Down the stretch, Huntington was competing with Kentucky, North Carolina and North Dakota for the center. North Carolina was close to landing the center, but pretty much took itself out of the running. All Amazon.com needed was a favorable nexus ruling from the state’s tax office. A nexus ruling determines whether a company has a sufficient physical presence in a state to make it subject to that state’s taxes. Steve Christian, national accounts manager for the West Virginia Development office, said North Carolina tax officials decided that a customer service office in that state would require residents to pay sales tax on their purchases from the online retailer.

“It was not what Amazon was looking for,” Christian said. West Virginia got back in the hunt, because of the Smith-Galli relationship, and eventually got approval for what Christian called “a positive (tax) ruling.”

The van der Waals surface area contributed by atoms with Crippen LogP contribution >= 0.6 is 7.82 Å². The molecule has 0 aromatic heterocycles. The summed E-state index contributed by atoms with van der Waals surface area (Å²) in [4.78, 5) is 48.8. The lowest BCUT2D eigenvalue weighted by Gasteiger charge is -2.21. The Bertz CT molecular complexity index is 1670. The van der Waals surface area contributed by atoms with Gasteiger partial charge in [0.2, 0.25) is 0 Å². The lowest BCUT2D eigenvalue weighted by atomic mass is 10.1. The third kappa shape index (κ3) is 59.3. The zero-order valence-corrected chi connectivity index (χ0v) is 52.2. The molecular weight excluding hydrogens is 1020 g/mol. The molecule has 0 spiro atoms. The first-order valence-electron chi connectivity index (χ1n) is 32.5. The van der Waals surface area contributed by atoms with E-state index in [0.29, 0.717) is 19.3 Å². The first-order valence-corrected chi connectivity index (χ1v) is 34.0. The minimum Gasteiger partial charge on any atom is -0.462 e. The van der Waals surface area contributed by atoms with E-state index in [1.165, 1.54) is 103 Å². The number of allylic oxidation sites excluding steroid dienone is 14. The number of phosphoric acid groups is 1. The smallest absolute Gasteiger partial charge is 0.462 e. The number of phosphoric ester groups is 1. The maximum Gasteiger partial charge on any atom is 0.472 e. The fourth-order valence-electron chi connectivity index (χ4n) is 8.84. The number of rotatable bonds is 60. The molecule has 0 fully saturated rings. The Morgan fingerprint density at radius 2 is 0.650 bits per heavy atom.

McDonald said Amazon.com sent five different groups of people to Huntington during negotiations. Around Thanksgiving, Amazon.com officials met with Huntington’s negotiators at Perry’s farm in Wayne County. Over a meal of beans and cornbread catered by the Central City Cafe, they negotiated a deal that was finalized before the end of the year. “Amazon would have never made the decision to come to West Virginia if it wasn’t a solid business decision and they didn’t feel really good about it,” Christian said.